Tomorrow night, New Orleans-based rock band Mutemath will make their return to Madison at the Majestic Theater with Civil Twilight and Quiet Entertainer. Having played the venue before, Mutemath is looking to present something new. “We’ve got some new songs, a new guitarist since the last time we were in Madison and just a new show,” Paul Meany, the band’s lead singer, said in an interview with The Badger Herald.
The quartet, which features Meany, Roy Mitchell-Cardenas (bass), Todd Gummerman (guitar) and Darren King (drums), is dropping by Madison on their tour promoting their most recent album, Odd Soul.
Just as work on the album began, the foursome found itself reduced to a trio when Greg Hill, the previous guitarist for the band, left early in production. “It created an opportunity for our bassist to pick up the guitar”, said Meany, “It contributed a lot to the foundation of that record.” Though Todd Gummerman has since joined the ranks, according to Meany the band opted to remain a trio for the production of the album.
The Madison date will be the sixth on the band’s 29 date tour, and shortly after playing The Majestic the band will head to Canada, where Meany recalls one of the band’s more interesting shows. “We went there and we played our first show ever in a hailstorm. I didn’t even know that was possible. But it was an outdoor festival and the wind was blowing it right into the stage and we were just getting pelted,” he said. “But it actually turned out to be a pretty fun show. Nothing adds an X factor to a show like getting pelted with ice chips.”
Meany said Lollapalooza is his favorite festival to play. According to Meany, the city of Chicago brings an air to the festival that is unmatched. “There’s just something about being there and about Chicago that makes it a special place to play,” he said. The band most recently played the festival in 2010.
The original incarnation of Mutemath formed in the early 2000s and released their debut EP, Reset, in 2004. According to Meany, his relationship with Darren King lead to the creation of the band. “When we were first starting the band, we didn’t really have an M.O. and it was just playing what was feeling good and sounded right,” said Meany.
But since their formation, the band has experienced multiple setbacks, breakthroughs and moments of frustration that in the end led to growth. Meany identified the departure of Greg Hill as one such formative change. “There’s a lot of trust and camaraderie, and when you lose a guitar player or someone else like that, that’s when you draw on the strength of the guys you have left and of everyone who’s on board with you,” he said.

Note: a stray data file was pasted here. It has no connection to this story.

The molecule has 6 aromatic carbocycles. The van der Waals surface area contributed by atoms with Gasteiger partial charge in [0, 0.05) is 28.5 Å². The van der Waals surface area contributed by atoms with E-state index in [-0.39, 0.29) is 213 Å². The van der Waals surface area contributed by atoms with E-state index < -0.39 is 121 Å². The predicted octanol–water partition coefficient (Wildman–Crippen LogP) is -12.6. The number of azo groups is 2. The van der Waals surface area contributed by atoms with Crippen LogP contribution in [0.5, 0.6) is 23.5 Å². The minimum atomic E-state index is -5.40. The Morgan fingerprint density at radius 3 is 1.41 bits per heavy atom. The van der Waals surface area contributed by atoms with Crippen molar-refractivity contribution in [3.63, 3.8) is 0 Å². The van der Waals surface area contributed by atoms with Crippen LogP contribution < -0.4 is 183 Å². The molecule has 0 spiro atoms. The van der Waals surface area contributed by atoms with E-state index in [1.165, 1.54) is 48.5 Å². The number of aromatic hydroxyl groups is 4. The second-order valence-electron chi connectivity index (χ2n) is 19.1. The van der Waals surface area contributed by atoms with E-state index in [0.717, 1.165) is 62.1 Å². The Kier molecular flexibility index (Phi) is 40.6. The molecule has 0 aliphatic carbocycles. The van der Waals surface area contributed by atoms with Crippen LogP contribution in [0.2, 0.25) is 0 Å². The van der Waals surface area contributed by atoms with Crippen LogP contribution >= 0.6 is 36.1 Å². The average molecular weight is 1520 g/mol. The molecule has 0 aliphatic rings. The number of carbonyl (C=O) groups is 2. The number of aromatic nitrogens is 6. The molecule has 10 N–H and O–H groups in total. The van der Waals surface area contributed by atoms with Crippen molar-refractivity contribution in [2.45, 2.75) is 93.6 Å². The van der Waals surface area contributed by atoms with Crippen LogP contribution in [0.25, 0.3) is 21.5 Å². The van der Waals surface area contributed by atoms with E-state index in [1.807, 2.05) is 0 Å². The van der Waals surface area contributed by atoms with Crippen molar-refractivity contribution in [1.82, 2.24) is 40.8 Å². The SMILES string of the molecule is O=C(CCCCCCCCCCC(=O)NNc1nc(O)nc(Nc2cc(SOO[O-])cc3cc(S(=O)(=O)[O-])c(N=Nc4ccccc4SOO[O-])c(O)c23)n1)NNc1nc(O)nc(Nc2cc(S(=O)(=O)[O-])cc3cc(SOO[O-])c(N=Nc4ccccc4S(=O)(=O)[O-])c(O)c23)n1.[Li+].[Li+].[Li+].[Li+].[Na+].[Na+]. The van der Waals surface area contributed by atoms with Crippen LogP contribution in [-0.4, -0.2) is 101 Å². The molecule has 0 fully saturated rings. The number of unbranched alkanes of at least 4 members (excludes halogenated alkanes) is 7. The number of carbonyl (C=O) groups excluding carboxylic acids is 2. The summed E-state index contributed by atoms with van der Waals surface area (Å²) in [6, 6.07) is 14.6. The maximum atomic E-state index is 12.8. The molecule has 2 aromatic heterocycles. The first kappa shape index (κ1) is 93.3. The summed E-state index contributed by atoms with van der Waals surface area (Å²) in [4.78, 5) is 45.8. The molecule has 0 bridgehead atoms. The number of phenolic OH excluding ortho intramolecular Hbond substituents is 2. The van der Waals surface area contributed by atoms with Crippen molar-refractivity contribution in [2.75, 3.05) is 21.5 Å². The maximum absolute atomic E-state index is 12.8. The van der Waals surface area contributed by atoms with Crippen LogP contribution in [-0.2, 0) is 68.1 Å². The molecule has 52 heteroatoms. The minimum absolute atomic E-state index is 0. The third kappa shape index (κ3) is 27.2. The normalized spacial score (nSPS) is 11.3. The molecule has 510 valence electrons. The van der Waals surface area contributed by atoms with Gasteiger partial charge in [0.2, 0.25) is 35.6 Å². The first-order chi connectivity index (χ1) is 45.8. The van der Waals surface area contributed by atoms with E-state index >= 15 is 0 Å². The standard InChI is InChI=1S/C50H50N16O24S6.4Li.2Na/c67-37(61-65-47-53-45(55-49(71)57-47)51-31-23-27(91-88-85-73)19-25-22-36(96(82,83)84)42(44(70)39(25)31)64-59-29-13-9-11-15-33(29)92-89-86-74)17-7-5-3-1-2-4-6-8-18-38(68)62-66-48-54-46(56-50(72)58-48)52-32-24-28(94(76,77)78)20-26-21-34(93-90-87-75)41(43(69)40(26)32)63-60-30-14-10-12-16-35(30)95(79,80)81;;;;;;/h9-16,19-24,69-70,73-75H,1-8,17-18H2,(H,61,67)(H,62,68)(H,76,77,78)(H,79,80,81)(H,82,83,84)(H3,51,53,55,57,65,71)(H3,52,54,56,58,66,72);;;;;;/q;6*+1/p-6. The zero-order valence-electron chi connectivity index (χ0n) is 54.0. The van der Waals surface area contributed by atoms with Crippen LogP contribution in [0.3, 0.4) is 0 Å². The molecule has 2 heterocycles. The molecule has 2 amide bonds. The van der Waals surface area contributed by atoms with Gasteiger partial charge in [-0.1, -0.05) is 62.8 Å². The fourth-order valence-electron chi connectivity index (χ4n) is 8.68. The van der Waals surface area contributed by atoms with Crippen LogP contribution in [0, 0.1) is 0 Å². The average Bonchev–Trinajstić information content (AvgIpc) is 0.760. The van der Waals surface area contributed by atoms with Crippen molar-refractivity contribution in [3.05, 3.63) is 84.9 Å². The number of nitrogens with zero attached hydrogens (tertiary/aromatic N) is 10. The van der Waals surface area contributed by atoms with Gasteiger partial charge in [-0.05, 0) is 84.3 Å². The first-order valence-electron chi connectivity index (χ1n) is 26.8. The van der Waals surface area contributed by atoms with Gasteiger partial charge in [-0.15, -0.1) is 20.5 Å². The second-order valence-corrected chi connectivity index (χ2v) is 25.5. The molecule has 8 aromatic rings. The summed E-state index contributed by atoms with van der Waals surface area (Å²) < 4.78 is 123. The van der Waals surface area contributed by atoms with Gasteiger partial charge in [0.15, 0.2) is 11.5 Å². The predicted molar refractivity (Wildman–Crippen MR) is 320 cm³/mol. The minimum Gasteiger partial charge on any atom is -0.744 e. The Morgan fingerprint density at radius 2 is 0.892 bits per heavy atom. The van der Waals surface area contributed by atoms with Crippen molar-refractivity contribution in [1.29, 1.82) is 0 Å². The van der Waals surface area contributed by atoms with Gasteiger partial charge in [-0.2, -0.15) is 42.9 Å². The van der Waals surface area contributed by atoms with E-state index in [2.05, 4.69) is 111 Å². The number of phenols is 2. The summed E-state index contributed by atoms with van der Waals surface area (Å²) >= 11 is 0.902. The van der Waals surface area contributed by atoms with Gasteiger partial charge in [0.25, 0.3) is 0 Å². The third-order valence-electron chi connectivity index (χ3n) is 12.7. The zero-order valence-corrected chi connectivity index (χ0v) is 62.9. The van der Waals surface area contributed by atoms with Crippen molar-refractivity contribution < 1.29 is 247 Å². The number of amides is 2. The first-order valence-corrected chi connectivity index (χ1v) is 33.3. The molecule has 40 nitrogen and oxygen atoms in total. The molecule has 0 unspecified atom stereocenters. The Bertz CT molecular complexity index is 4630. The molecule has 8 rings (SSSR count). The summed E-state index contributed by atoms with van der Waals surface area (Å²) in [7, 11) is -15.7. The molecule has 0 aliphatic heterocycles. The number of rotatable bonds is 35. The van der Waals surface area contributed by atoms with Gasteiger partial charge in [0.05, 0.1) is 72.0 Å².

The band’s continued growth shows no signs of stopping, and Meany claimed the band’s mindset is ever-forward. “We haven’t made our best record yet and that’s what drives us,” he said. “We hope that we’re going to make our best album yet … We open for bands and play for thousands and thousands of people who have no idea who we are, and we know there’s a large portion of the population we still have to reach. So the goal is to just get better and try to get more well-known.”
With Mutemath taking their well-deserved place as headliner, Meany says this show isn’t one to miss. “Our M.O. on stage is to try to do as much as possible with as little as possible on the stage,” he said. “We’ll play our asses off. You get a $100 ticket show for $20.” And for those who still doubt The Majestic is the place to be this Thursday, Meany had this to say: “You never know when we’ll be back and it’s always our goal to put on a great show.”
Mutemath will play the Majestic Theatre September 20 alongside Civil Twilight and Quiet Entertainer. The doors open at 7:00 P.M. and the show starts at 8:00 P.M. Tickets are $23 in advance, $25 at the door.